EFCC Summer Undergraduate Research Fellowship (SURF)

As part of the University of Missouri’s NextGen Precision Health Initiative, the Ellis Fischel Cancer Center is developing novel approaches for the diagnosis and treatment of cancer. To develop a diverse and well-trained cancer research workforce, the Ellis Fischel Cancer Center has developed a Summer Research Program that will provide undergraduate students with an immersive 9-week training program in cancer biology.

Students in this program will carry out a cancer research project under the guidance of Ellis Fischel faculty mentors and participate in seminars and other activities that will enrich their understanding of new technologies that are revolutionizing the diagnosis and treatment of cancer. Students in the EFCC Summer Undergraduate Research Fellowship (SURF) will participate in a fully loaded and exciting series of events including professional development seminars, professional headshots, networking receptions, immersive experiences, and have an optional clinical shadowing opportunity.
Ever wonder how cancer connects a research reactor, a veterinary medical center, and a cancer center? Throughout this experience you will see firsthand how the Ellis Fischel Cancer Center is moving cancer research and treatment forward.

Students should expect to work 40 hours per week in their lab, attend mandatory weekly meetings, and join in various professional development activities.

Students will receive:
  • Stipend of $5,400 (minus taxes)
  • On-campus housing – valued at $1,500, (air conditioned dorm room, 2 students per room)
  • Meal Plan – valued at $1,100
  • Travel to/from Columbia, Missouri (Limitations apply when traveling by personal vehicle. Based on mileage, up to $600 roundtrip.)

To be eligible to participate, applicants must have completed at least one year of full-time college enrollment prior to June 2024 and pursuing a major in a field related to the program to which they are applying. In addition, students must be citizens or permanent residents of the United States.

The deadline to apply is February 18, 2024. Students must complete the application form and provide an unofficial transcript (including Fall 2023 grades); letters of recommendation (two preferred); a resumé; and a personal statement indicating career plans, prior research experience, and research interests. Documents will be submitted with the online application.

Letters of recommendation may be sent directly to the Office of Undergraduate Research via e-mail to ugr@missouri.edu. Questions can be directed to the MU Office of Undergraduate Research via e-mail or phone, 573-882-5979.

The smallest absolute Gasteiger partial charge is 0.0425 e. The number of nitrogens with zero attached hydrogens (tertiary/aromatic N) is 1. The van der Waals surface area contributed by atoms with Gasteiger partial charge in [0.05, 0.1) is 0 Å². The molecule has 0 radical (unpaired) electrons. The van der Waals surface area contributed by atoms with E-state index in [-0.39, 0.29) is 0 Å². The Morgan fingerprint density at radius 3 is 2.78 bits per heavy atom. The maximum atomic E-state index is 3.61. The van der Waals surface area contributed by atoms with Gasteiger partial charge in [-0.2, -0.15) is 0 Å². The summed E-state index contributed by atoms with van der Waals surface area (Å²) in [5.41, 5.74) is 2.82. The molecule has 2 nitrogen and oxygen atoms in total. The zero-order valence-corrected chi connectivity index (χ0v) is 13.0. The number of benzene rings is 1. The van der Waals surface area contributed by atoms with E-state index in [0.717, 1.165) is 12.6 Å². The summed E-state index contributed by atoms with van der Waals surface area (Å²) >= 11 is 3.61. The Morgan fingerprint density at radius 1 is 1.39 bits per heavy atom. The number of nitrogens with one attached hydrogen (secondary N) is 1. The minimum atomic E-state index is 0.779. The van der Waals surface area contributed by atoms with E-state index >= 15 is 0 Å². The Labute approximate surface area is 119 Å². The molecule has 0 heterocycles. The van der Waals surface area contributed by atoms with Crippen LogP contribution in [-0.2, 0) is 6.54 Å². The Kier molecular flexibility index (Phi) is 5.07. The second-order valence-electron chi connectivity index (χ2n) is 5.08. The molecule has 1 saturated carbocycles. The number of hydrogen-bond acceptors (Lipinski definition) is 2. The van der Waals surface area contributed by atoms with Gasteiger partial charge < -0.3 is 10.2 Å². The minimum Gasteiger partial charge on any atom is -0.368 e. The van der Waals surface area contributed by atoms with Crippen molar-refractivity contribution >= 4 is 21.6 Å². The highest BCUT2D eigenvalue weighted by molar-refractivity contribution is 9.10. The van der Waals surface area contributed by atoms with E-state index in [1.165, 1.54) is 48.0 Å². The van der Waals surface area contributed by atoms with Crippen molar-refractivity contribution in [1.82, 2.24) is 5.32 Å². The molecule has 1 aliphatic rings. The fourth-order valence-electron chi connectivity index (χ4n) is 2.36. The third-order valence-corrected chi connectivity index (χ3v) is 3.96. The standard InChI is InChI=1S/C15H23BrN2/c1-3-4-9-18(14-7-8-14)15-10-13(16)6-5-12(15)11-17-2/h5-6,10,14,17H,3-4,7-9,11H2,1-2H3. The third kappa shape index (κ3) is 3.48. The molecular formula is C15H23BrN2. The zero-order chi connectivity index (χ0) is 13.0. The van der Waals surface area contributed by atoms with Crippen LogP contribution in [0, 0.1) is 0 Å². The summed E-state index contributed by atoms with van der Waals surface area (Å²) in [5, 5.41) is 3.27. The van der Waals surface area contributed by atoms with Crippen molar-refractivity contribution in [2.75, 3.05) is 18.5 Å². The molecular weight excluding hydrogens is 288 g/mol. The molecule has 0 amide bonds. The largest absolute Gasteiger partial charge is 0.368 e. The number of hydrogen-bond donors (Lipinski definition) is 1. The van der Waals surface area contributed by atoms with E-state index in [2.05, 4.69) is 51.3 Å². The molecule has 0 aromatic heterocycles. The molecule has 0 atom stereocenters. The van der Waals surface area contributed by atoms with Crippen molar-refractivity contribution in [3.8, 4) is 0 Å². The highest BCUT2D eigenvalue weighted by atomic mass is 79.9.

Click here to apply!

2023 Ellis Fischel Cancer Center Summer Program Faculty Mentors

Ye Duan, PhD – https://engineering.missouri.edu/faculty/ye-duan/

Interested in furthering the fields of computer graphics, computer vision, machine learning, and biomedical imaging; electrical engineering and computer science; 3D Deep learning; fully automated deep neural networks; hybrid deep convolutional neural network model.

Jane McElroy, PhD – https://medicine.missouri.edu/faculty/jane-mcelroy-phd

Jane McElroy, professor and epidemiologist in the Family and Community Medicine department at University of Missouri (MU). She is co-director of a newly founded rural health research center. One element of the RHRC is expanding the Missouri practice-based innovations network (MO-PIN), a clinic-based network for bidirectional engagement in research endeavors among (rural) healthcare clinics/systems and researchers. Dr. McElroy’s research focuses on cancer prevention and more recently on Colorectal Cancer Screening in partnership with FQHCs, COVID-19 and Influenza.  Besides cancer and viral exposures, Dr. McElroy is invested in reducing health disparities. She has expertise in sexual and gender minority (aka LGBTQ) issues with federally funded projects and publications.

Patrick Tassone, MD – https://www.muhealth.org/doctors/patrick-tassone-md

Dr. Patrick Tassone is a head and neck surgeon who treats benign and cancerous tumors in the mouth, throat, voice box, neck and salivary glands. He is able to remove the tumor and perform reconstructive surgery on adult patients. Using his specialty training in reconstruction, Dr. Tassone can restore form and function for patients whose cancer surgeries require removal of important structures. As part of our team approach to cancer care, Dr. Tassone also offers his patients clinical trials for head and neck cancers. He’s actively involved in research and has received funding to study the metabolism of head and neck cancers to better understand cancer cell growth and how doctors might be able to stop or slow cancer growth.

Bret Ulery, PhD – https://engineering.missouri.edu/faculty/bret-ulery/

Design of biomaterials for medicinal applications, specifically focusing on generating engineered solutions capable of providing the cues necessary to facilitate in situ bioactivity. Current efforts are on addressing new approaches for cancer therapy, vaccine delivery, autoimmune treatment, and orthopedic tissue repair.

Timothy Wolf, PhD – https://healthprofessions.missouri.edu/personnel/timothy-wolf/

Concepts of Neuroscience, application of evidence based practice, and functional cognition. Key interests: nucleotides; Autoimmune Diseases; Nucleotide receptors; Autoimmune exocrine diseases; Inflammation in signaling. stroke; mcst; rehabilitation; mild; efpt; participation; pqrs; performance; nihtb; cognitive; individuals; ctpa; care; ot; participants; post; battery; op; self; occupational; activities; validity; executive; work; activity.